5.  ETC produces a daily briefing for opinion formers. A copy of the most recent briefing is enclosed* and from this you will see that the briefing contains the latest information on facts and figures, key messages and relevant contacts.

  6.  ETC has prepared a Recovery Plan for the tourism industry and this has been submitted to Government in support of a bid for £35.5 million, being the sum estimated as needed to carry out the recommendations contained in the plan. Delivery will take place both at national and regional level. Together with the Regional Tourist Boards, ETC has received £3.8 million to implement the short-term measures identified in the plan. £1.4 million was immediately provided to Regional Tourist Boards.

  7.  In order to ensure that the public has access to the latest information about what is open and what activities they can enjoy in a particular part of the countryside, the ETC launched on 28 March its Visitor Hotline. The hotline, operated from a Call Centre in Chiswick, directs callers to the people (initially the local Tourist Information Centre but latterly Regional Tourist Boards), who can supply the most up-to-date details. The hotline has proved very popular, with some 10,000 calls being received during its first two weeks of operation. The hotline is supplemented by the website, which again, contains details of what the public can do in different parts of the country and specifically, allows the user to access information about some 15,000 attractions and events. The site received in excess of one million hits in one week.

  8.  On 5 April, the ETC launched a national advertising and promotional campaign, funded by part of the £3.8 million mentioned above, to encourage Easter holidaymakers to "getaway" on holidays and trips throughout England. The campaign emphasised that over three-quarters of visitor attractions in England were open and that many thousands of events were taking place. The advertising campaign will also target the two May bank holidays. Many of the regions have also run their own regional campaigns to encourage visitors back to the area. The campaigns have been successful with most regions reporting that bookings and attendance over the Easter weekend were not as poor as had been feared. Some areas, however, reported that they had been very badly hit, and forward bookings are very light indeed.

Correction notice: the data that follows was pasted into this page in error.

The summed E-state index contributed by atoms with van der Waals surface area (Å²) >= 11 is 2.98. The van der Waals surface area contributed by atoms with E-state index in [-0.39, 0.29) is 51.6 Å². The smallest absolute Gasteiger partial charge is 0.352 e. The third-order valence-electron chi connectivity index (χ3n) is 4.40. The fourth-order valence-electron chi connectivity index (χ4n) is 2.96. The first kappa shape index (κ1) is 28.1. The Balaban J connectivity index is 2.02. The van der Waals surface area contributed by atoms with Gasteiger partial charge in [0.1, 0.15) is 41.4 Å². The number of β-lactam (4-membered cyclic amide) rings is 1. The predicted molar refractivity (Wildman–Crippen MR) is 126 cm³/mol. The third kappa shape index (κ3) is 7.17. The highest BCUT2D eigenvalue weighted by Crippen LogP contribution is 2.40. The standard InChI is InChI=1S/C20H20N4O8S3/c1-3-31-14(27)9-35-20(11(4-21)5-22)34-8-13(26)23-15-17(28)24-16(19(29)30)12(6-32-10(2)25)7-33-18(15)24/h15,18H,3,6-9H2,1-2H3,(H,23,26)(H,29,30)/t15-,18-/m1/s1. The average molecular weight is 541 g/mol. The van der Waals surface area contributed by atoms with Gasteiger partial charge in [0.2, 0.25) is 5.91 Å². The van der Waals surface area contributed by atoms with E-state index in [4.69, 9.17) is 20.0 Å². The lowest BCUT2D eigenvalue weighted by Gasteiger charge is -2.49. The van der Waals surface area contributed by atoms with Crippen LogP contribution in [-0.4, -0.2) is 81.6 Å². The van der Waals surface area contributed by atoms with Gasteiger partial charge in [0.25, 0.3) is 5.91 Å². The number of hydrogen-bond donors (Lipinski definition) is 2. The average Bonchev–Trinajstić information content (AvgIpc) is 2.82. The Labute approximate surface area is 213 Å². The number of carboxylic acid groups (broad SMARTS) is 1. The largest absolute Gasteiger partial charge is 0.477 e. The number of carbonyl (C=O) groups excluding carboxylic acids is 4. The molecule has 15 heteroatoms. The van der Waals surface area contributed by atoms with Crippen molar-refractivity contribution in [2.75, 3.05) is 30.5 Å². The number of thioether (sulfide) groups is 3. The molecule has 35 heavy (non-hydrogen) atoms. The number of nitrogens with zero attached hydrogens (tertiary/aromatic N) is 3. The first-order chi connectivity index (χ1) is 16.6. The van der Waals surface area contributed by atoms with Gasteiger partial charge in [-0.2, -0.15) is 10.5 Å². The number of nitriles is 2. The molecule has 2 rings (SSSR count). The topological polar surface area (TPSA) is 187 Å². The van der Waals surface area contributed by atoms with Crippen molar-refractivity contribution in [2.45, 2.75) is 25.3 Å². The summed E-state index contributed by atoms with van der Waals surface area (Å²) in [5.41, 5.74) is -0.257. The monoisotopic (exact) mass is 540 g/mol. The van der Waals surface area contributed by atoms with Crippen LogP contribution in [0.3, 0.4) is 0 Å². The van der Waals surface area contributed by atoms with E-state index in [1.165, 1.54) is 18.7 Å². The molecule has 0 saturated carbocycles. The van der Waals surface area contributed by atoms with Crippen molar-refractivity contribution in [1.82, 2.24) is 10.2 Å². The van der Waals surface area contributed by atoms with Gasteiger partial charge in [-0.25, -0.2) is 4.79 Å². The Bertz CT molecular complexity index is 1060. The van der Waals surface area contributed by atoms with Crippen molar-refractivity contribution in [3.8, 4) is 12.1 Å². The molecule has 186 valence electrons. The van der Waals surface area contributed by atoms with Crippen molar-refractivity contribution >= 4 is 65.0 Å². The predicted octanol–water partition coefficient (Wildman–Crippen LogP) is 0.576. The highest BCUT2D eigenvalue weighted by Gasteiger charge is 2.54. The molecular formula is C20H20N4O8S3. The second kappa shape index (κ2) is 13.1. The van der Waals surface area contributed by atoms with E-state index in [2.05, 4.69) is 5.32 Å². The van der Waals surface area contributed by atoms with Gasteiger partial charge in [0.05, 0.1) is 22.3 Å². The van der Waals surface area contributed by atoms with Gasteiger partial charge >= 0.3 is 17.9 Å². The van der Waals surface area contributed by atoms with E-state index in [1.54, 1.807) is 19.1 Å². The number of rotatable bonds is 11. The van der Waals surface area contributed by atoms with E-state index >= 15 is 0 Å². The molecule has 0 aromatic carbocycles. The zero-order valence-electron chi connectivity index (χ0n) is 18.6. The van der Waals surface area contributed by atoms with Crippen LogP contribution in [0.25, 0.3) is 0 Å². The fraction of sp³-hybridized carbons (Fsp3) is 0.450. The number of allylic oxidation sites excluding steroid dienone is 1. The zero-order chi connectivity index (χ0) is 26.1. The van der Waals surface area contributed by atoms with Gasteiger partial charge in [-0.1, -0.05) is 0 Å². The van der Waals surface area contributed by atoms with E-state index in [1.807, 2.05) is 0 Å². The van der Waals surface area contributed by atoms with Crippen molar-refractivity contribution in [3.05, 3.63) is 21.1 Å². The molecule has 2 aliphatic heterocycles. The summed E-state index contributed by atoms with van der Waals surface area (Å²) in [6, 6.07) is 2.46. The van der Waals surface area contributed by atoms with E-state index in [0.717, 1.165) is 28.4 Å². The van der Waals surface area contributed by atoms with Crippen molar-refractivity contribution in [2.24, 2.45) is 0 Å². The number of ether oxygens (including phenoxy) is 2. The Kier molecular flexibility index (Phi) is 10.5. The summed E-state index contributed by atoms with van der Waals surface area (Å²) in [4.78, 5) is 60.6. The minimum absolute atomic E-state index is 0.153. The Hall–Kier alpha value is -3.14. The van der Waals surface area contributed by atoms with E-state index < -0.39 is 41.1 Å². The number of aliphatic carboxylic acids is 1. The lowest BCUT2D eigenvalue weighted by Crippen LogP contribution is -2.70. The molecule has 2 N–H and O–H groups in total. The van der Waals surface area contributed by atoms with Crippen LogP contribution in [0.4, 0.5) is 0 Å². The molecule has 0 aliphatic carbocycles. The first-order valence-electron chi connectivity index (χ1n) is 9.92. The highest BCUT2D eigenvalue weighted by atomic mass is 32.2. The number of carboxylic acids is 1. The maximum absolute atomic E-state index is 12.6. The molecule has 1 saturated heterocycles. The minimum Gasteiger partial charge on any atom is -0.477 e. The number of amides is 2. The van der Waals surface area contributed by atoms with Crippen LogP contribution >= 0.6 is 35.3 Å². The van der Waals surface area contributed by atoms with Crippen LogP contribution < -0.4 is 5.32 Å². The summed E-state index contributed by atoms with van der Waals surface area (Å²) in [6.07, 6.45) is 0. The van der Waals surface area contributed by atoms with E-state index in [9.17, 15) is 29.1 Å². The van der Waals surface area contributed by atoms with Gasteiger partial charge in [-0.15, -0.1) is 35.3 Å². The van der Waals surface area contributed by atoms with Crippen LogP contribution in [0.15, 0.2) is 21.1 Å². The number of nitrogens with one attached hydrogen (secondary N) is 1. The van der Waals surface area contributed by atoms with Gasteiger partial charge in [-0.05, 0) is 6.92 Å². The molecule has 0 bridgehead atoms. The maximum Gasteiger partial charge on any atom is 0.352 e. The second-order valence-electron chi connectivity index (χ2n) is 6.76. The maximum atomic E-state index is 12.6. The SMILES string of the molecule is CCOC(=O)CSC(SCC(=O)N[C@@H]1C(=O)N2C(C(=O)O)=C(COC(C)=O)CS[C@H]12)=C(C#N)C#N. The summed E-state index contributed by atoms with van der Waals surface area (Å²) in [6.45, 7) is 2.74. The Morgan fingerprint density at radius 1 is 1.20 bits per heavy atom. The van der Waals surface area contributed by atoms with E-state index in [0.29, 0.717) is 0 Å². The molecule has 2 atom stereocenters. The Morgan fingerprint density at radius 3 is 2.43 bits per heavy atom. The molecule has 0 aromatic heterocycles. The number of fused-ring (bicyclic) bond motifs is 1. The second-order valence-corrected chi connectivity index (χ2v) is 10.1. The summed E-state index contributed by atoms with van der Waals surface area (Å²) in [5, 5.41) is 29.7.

9.  Throughout the Easter weekend, the ETC maintained a staff at Thames Tower co-ordinating the flow of information from Regions and tourism destinations, and meeting media requests. Mary Lynch gave 15 interviews on Easter Saturday alone.

  10.  On 11 April the ETC organised and ran a Tourism Forum, chaired by the Secretary of State, attended by some 120 leaders of the tourism industry. The Secretary of State took a wide-ranging series of questions from the floor in a lengthy but very constructive session, providing an opportunity for himself and the ETC to hear and react to concerns throughout the industry.

  11.  ETC has reached agreement with Tesco and BP to distribute 500,000 leaflets through their outlets, promoting short breaks, and featuring the Visitor Hotline number and RTB websites. Tesco and BP have agreed to support the promotion through 550 supermarkets and 1,290 petrol stations.

  12.  In all this work, ETC is liasing closely with its established partners, including the British Tourist Authority and the Regional Tourist Boards. In turn, the RTBs are themselves working at regional level with the Regional Development Agencies, the National Farmers Union and MAFF.

  I trust the Committee finds this information of assistance. If you feel that any particular point requires clarification, I will be happy to provide further details.

April 2001